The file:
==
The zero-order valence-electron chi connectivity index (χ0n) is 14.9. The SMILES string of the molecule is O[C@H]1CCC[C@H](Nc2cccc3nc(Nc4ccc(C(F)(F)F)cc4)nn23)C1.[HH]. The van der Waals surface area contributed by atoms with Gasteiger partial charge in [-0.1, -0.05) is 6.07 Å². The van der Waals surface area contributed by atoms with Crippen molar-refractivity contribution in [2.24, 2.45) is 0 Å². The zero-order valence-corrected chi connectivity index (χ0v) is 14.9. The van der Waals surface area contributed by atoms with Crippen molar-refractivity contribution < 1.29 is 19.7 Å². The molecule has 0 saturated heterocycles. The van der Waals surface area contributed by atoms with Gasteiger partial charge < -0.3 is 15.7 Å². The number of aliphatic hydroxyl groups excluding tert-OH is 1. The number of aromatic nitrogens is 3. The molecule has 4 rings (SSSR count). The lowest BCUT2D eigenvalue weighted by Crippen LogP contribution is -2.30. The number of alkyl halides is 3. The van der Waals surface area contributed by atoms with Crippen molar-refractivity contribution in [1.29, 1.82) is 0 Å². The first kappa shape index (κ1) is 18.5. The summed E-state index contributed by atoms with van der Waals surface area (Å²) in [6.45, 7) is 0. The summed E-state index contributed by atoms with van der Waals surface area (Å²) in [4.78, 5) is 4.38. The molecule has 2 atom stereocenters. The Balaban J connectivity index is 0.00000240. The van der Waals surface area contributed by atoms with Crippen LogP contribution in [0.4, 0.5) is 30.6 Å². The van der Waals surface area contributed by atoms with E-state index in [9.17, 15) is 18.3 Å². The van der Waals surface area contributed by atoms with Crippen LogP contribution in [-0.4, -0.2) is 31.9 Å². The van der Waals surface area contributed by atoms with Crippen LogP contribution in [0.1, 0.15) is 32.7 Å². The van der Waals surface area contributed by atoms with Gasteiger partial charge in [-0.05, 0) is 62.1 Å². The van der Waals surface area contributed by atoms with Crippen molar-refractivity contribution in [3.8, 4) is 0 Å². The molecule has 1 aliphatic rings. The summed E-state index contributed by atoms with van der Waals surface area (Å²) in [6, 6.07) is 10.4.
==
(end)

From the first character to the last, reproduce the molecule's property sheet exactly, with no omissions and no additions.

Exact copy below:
The zero-order valence-electron chi connectivity index (χ0n) is 14.9. The SMILES string of the molecule is O[C@H]1CCC[C@H](Nc2cccc3nc(Nc4ccc(C(F)(F)F)cc4)nn23)C1.[HH]. The van der Waals surface area contributed by atoms with Gasteiger partial charge in [-0.1, -0.05) is 6.07 Å². The van der Waals surface area contributed by atoms with Crippen molar-refractivity contribution in [2.24, 2.45) is 0 Å². The zero-order valence-corrected chi connectivity index (χ0v) is 14.9. The van der Waals surface area contributed by atoms with Crippen molar-refractivity contribution < 1.29 is 19.7 Å². The molecule has 0 saturated heterocycles. The van der Waals surface area contributed by atoms with Gasteiger partial charge < -0.3 is 15.7 Å². The number of aliphatic hydroxyl groups excluding tert-OH is 1. The number of aromatic nitrogens is 3. The molecule has 4 rings (SSSR count). The lowest BCUT2D eigenvalue weighted by Crippen LogP contribution is -2.30. The number of alkyl halides is 3. The van der Waals surface area contributed by atoms with Crippen molar-refractivity contribution in [1.29, 1.82) is 0 Å². The first kappa shape index (κ1) is 18.5. The summed E-state index contributed by atoms with van der Waals surface area (Å²) in [6.45, 7) is 0. The summed E-state index contributed by atoms with van der Waals surface area (Å²) in [4.78, 5) is 4.38. The molecule has 2 atom stereocenters. The Balaban J connectivity index is 0.00000240. The van der Waals surface area contributed by atoms with Crippen LogP contribution in [0.4, 0.5) is 30.6 Å². The van der Waals surface area contributed by atoms with E-state index in [9.17, 15) is 18.3 Å². The van der Waals surface area contributed by atoms with Crippen LogP contribution in [-0.4, -0.2) is 31.9 Å². The van der Waals surface area contributed by atoms with Crippen LogP contribution in [0.1, 0.15) is 32.7 Å². The van der Waals surface area contributed by atoms with Gasteiger partial charge in [-0.05, 0) is 62.1 Å². The van der Waals surface area contributed by atoms with Crippen molar-refractivity contribution in [3.8, 4) is 0 Å². The molecule has 1 aliphatic rings. The summed E-state index contributed by atoms with van der Waals surface area (Å²) in [6, 6.07) is 10.4.